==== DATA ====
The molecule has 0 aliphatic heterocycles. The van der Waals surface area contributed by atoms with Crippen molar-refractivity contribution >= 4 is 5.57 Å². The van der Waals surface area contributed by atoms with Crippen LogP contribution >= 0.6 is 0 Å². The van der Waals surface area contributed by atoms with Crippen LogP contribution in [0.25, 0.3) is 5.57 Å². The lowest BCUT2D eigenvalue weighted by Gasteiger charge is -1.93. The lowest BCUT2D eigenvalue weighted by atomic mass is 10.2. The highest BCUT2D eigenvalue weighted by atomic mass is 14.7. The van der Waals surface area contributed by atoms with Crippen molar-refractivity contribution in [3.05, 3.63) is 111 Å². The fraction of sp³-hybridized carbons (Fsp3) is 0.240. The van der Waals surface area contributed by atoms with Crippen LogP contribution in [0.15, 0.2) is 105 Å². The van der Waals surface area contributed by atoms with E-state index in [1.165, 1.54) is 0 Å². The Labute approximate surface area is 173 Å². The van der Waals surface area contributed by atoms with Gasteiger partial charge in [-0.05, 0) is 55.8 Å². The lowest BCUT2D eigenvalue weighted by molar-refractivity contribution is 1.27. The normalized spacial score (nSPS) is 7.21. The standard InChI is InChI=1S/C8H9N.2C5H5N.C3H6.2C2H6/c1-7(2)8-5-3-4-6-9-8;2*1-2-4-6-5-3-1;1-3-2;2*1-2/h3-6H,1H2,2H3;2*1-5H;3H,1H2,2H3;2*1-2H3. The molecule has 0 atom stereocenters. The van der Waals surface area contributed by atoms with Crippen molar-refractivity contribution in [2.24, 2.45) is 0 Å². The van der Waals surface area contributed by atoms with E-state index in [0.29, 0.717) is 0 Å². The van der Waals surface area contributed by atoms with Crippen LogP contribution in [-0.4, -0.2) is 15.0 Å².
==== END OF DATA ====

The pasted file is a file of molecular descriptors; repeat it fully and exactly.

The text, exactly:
The molecule has 0 aliphatic heterocycles. The van der Waals surface area contributed by atoms with Crippen molar-refractivity contribution >= 4 is 5.57 Å². The van der Waals surface area contributed by atoms with Crippen LogP contribution >= 0.6 is 0 Å². The van der Waals surface area contributed by atoms with Crippen LogP contribution in [0.25, 0.3) is 5.57 Å². The lowest BCUT2D eigenvalue weighted by Gasteiger charge is -1.93. The lowest BCUT2D eigenvalue weighted by atomic mass is 10.2. The highest BCUT2D eigenvalue weighted by atomic mass is 14.7. The van der Waals surface area contributed by atoms with Crippen molar-refractivity contribution in [3.05, 3.63) is 111 Å². The fraction of sp³-hybridized carbons (Fsp3) is 0.240. The van der Waals surface area contributed by atoms with Crippen LogP contribution in [0.15, 0.2) is 105 Å². The van der Waals surface area contributed by atoms with E-state index in [1.165, 1.54) is 0 Å². The Labute approximate surface area is 173 Å². The van der Waals surface area contributed by atoms with Gasteiger partial charge in [-0.05, 0) is 55.8 Å². The lowest BCUT2D eigenvalue weighted by molar-refractivity contribution is 1.27. The normalized spacial score (nSPS) is 7.21. The standard InChI is InChI=1S/C8H9N.2C5H5N.C3H6.2C2H6/c1-7(2)8-5-3-4-6-9-8;2*1-2-4-6-5-3-1;1-3-2;2*1-2/h3-6H,1H2,2H3;2*1-5H;3H,1H2,2H3;2*1-2H3. The molecule has 0 atom stereocenters. The van der Waals surface area contributed by atoms with Crippen molar-refractivity contribution in [2.24, 2.45) is 0 Å². The van der Waals surface area contributed by atoms with E-state index in [0.29, 0.717) is 0 Å². The van der Waals surface area contributed by atoms with Crippen LogP contribution in [-0.4, -0.2) is 15.0 Å².